Why ‘Help to Buy’ is the wrong solution to the wrong problem

I don’t like offering immediate knee-jerk reactions to new policy announcements these days, because there are already plenty of people out there who do that for a living, but today I’m making an exception. To be fair, housing is an issue I’ve been thinking about and writing on for a long time (I first tackled it when I was a student journalist in Oxford a couple of years ago, although mercifully The Oxford Student appear to have removed the piece from their online archive) so with any luck my reaction will be more immediate than knee-jerk. Anyway, here goes.

First of all, it seems to me that the politics of this issue has become strangely inverted: on the one hand, the Thatcherite Tories and acolytes of supply-side economics are eagerly championing a neo-Keynesian solution that artificially stimulates demand. Meanwhile, Red Ed last week echoed Harold Macmillan’s pledge to build 300,000 homes a year (although Miliband set a more modest target of 200,000 a year), made when Supermac was the Conservative Housing Minister in the early 1950s.

Another anomaly that’s worth reflecting on is the fact that quite often the very same people who are most hawkish about the dangers of inflation to our economy and who believe it is absolutely right that the Bank of England’s Monetary Policy Committee focus its attention solely on keeping inflation down when it comes to set interest rates (ignoring other, arguably more important economic indicators like the unemployment rate), will often cite rising house prices as a key benchmark of economic health. This hypocrisy is eloquently dissected by the Rt Revd Dr Peter Selby here.

So why am I, despite my own neo-Keynesian tendencies, on Miliband and Macmillan’s side, rather than Cameron and Osborne’s side, on this issue? Well, let’s look at some graphs (and no they’re not Google Ngrams for a change). This page has a number of useful ones, starting with the third graph down which shows the way that UK house prices have sky-rocketed since 1970. Of course this is fairly meaningless unless you also take into account what’s happened to average earnings. The two graphs that really tell the story of what’s been going on over the last few years are the fourth one down, which shows the ratio of house prices to earnings for first-time buyers, and about half way down the page, the graph which shows the ratio of house prices to income for the population as a whole.

What these graphs show is that despite the recession, house prices have held relatively steady at around five times average income nationwide since peaking in 2005. 30 years ago the ratio was closer to 3:1. As you’d expect the figures are most extreme for London with the ratio of house prices to earnings for first-time buyers once again surpassing 7:1 earlier this year (and bear in mind that statistic only counts the people who are able to get on the property ladder, not the millions of Londoners who rent, many of them because they can’t afford to buy).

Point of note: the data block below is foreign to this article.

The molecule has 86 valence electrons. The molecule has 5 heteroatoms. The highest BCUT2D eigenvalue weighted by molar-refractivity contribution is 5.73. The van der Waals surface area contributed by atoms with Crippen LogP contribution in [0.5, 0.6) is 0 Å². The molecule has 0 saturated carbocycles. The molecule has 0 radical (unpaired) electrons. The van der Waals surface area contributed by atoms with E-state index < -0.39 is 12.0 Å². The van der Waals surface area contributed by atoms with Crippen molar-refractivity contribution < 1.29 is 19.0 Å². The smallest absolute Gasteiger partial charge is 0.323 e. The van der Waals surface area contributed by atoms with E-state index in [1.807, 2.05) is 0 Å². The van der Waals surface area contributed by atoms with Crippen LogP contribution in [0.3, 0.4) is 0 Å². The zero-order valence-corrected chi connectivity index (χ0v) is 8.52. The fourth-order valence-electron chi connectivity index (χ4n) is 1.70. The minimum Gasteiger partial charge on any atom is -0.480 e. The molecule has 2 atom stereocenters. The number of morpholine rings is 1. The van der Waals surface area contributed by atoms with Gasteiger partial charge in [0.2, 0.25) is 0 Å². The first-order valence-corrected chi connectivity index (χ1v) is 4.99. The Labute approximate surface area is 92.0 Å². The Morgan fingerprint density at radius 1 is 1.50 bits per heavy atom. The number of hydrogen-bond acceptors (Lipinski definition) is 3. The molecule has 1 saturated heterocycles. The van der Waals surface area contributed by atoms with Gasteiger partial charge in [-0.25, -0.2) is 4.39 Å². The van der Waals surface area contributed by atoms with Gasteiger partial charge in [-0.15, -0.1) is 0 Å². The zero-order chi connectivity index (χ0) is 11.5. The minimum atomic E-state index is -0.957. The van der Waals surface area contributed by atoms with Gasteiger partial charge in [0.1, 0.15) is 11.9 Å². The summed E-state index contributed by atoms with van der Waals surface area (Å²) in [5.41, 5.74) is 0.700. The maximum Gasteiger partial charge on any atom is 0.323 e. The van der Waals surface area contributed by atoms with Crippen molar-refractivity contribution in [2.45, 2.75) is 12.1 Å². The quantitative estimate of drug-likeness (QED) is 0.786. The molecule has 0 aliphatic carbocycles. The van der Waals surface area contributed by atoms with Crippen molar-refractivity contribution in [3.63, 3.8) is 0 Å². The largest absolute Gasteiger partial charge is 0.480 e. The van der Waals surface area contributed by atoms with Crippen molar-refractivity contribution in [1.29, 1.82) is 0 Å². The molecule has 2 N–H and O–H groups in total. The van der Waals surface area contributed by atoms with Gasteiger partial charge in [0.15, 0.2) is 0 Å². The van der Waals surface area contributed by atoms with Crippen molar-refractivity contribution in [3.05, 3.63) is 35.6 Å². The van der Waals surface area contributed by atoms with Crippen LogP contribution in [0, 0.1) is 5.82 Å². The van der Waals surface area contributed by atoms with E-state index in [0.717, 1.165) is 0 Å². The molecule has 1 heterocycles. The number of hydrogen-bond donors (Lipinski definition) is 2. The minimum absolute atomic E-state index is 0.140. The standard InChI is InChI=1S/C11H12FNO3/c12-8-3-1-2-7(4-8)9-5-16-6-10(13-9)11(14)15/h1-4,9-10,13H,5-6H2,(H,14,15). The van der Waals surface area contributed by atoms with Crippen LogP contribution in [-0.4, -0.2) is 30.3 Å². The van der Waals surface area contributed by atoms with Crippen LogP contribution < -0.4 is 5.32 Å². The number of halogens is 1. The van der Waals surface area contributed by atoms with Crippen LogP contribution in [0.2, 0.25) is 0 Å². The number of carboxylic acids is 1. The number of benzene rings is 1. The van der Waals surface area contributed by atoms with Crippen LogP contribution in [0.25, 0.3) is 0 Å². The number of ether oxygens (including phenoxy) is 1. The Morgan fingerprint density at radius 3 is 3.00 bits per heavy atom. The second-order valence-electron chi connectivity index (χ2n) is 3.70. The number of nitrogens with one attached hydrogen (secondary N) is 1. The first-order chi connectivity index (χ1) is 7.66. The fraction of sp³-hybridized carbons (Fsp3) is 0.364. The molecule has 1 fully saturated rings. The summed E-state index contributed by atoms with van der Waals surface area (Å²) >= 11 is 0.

I happened to tune into Pienaar’s Politics on 5Live this morning in time to hear the Chancellor of the Exchequer saying that there is no housing bubble outside of London (I paraphrase slightly). This may or may not be the case, but with 1 in 8 Britons living in London, you’d have thought Mr Osborne would need to bear us Londoners in mind when he crafts policy. In any case, bubble or no bubble, the ‘Help to Buy’ scheme looks like a sure-fire way to create one.

If we go back to the page of graphs and scroll just a little further down, there are a number of extremely telling graphs showing what’s happened to housing supply over the last few years. Interestingly, overall housing completions across all sectors peaked in 1970 and have been in steady decline ever since, which is the mirror image of what’s happened to house prices.

To cut to the chase, any idiot who has even the most basic grasp of economic principles could look at this data and tell you that the problems in the UK housing market are overwhelmingly on the supply side not the demand side. What’s more, anyone with a memory longer than a goldfish’s can probably recall that one of the major causes of the global financial crisis, the consequences of which we’re still suffering today, was banks lending mortgages to people who really couldn’t afford them. Yet today, the government in its infinite wisdom seems to have overlooked the fact that a partial guarantee of mortgages that the banks would otherwise deem too risky to offer is almost certain to lead to a recurrence of the same problem. Yet more taxpayer money will inevitably be channelled (either directly or indirectly) towards the banking sector, which has already done outrageously well out of government largesse over the last five years.

That’s why I still agree with my student self: this is the touchstone political issue for my generation. Like our parents and grandparents before us, we have been encouraged to aspire to owning the roof over our heads, but that dream now looks increasingly unaffordable. The trends in the housing market of the last forty years have suited older generations who’ve been happy to see the value of their home go through the roof (apologies for the semi-intended pun). Politicians have acquiesced in this, knowing that to piss off the baby-boomers would be electoral suicide.

But now it appears we have reached breaking point and our two main political parties are offering diametrically opposed solutions to the problem. And I for once don’t feel like sitting on the fence. I’m going to pin my colours to the mast and say I’ll be voting Labour at the next election (assuming the house-building pledge makes their manifesto).

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